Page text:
Andreas Krause shoved his last 610k in chips into the blinds and antes from the button, and Evans called him with . Krause turned over . The board of meant the end of the day for the top German pro (6th, $94,122). He'd won almost the same number of Euros by taking the Vienna Spring Poker Festival in March, but with the exchange rate turning that into $126k, Krause probably wished the money he won was multicolored rather than the greenbacks.
Blinds moved up to 60k/120k with a 15k ante, and the chip counts looked as follows:
Alex Jacob: 2.4m
Paul Evans: 2.3m
Ciarin O'Leary: 1.8m
Jeff Yoak: 1.4m
Craig Crivello: 1.1m
On the first hand of the level, O'Leary raised to 410k from the small blind, and Crivello moved all-in from the big blind. O'Leary called with and Crivello was behind by the slightest with . Crivello hoped to chop the pot and remain friends, but on the flop sealed his fate. Craig Crivello had his best finish from his five WSOP cashes, good for 5th ($128,907).
Six hands later, O'Leary busted another player. O'Leary limped from the small blind and Jeff Yoak moved all-in for his last 695k. O'Leary called with another baby ace, this time . Yoak flipped over , and the flop of put him further behind. The finished him off, and Jeff Yoak made his first WSOP cash count (4th, $184,152).
O'Leary had run his stack up to 3.67m for the chip lead, with Alex Jacob (2.69m) and Paul Evans (2.65m) close behind. O'Leary had transformed from the tight player with no chips to an aggressive warrior when he held a stack. Jacob raised to 300k from the button, then Evans made it 1m from the small blind. O'Leary moved all-in from the big blind, ready to end the day. Both players mucked, and the huge pot only added fuel to his fire.
A hand that will be studied and talked about knocked out the favorite on the next hand. O'Leary limped from the small blind and Jacob checked. O'Leary checked in the dark, and the flop came . Jacob bet 150k, and O'Leary raised another 450k more. Jacob took his time as he knew this was a key hand. He ultimately called. The turn brought , and O'Leary moved all-in. He left the table, and Jacob worked through everything he had in his brain: every hand he'd seen O'Leary play, every situation he'd been in like this, his remaining stack, everything. Jacob then called and showed for a pair of fours, but O'Leary turned over pocket 7's. Jacob got no help, and the tough call ended his day in 3rd ($282,367).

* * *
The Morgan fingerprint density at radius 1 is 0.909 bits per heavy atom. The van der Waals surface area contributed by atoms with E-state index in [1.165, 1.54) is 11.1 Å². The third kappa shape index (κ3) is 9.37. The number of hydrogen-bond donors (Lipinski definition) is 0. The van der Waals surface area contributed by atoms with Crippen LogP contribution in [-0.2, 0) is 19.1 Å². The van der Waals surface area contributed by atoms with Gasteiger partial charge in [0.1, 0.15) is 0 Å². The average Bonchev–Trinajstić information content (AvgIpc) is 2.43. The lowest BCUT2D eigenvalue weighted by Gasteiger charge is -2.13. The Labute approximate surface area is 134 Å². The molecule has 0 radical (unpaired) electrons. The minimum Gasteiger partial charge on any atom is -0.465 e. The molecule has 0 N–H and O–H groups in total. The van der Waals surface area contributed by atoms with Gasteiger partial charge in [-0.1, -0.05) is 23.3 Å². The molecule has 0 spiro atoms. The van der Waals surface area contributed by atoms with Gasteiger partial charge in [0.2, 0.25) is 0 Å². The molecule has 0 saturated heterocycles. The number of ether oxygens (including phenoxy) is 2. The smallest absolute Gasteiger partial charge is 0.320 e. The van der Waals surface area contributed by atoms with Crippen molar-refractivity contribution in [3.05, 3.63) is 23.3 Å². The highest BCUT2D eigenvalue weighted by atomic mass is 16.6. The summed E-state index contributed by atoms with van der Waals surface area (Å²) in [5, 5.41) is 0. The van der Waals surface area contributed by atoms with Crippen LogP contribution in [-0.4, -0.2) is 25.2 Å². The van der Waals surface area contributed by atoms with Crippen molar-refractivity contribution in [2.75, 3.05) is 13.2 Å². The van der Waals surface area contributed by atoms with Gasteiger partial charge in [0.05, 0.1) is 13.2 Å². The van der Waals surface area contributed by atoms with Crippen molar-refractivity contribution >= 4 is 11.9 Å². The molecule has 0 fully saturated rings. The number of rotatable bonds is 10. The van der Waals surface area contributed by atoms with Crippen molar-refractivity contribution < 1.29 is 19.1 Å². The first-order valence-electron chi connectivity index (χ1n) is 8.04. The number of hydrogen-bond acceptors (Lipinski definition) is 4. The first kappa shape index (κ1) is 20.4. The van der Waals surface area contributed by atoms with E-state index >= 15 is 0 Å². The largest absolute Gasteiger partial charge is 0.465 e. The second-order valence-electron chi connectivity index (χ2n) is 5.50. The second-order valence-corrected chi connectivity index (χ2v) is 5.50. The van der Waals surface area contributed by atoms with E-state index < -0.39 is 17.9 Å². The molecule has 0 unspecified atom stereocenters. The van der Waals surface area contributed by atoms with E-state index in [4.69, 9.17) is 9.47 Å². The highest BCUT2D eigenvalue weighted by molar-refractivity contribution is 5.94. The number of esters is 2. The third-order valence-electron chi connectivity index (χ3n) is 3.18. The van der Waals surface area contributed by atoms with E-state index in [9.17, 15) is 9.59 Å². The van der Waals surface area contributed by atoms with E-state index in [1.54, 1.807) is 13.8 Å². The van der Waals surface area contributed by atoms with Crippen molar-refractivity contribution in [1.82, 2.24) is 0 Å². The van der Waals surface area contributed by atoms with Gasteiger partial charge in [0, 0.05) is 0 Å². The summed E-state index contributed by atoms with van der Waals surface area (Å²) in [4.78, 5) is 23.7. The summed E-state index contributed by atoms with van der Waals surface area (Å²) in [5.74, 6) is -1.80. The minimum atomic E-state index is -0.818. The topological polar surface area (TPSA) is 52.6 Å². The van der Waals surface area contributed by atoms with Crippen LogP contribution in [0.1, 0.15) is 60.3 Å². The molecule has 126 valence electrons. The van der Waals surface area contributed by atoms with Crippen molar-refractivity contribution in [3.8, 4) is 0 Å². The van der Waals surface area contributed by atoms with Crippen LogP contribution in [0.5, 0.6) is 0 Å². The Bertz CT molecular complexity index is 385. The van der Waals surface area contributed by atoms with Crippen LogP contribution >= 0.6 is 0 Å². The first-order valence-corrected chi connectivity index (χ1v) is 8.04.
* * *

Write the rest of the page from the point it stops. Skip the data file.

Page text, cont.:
The end was a bit anticlimactic in some ways. A few hands later, Evans limped from the button and O'Leary checked. The flop came , and O'Leary checked. Evans bet his small pair for 500k (), and O'Leary moved all-in. Evans quickly called knowing he was ahead, but O'Leary's was in fact well ahead. brought Evans more outs with a flush draw, but sealed his fate. Paul Evans was out in 2nd ($450,150), his second runner-up finish in an WSOP NLH event.
For Ciarin O'Leary (1st, $727,012), it was a great way to cash for the first time. The Irishman best the massive field of 2,998 players, and the long registration lines and Poker Peek cards were a distant memory as he celebrated with his friends in front of the ESPN cameras.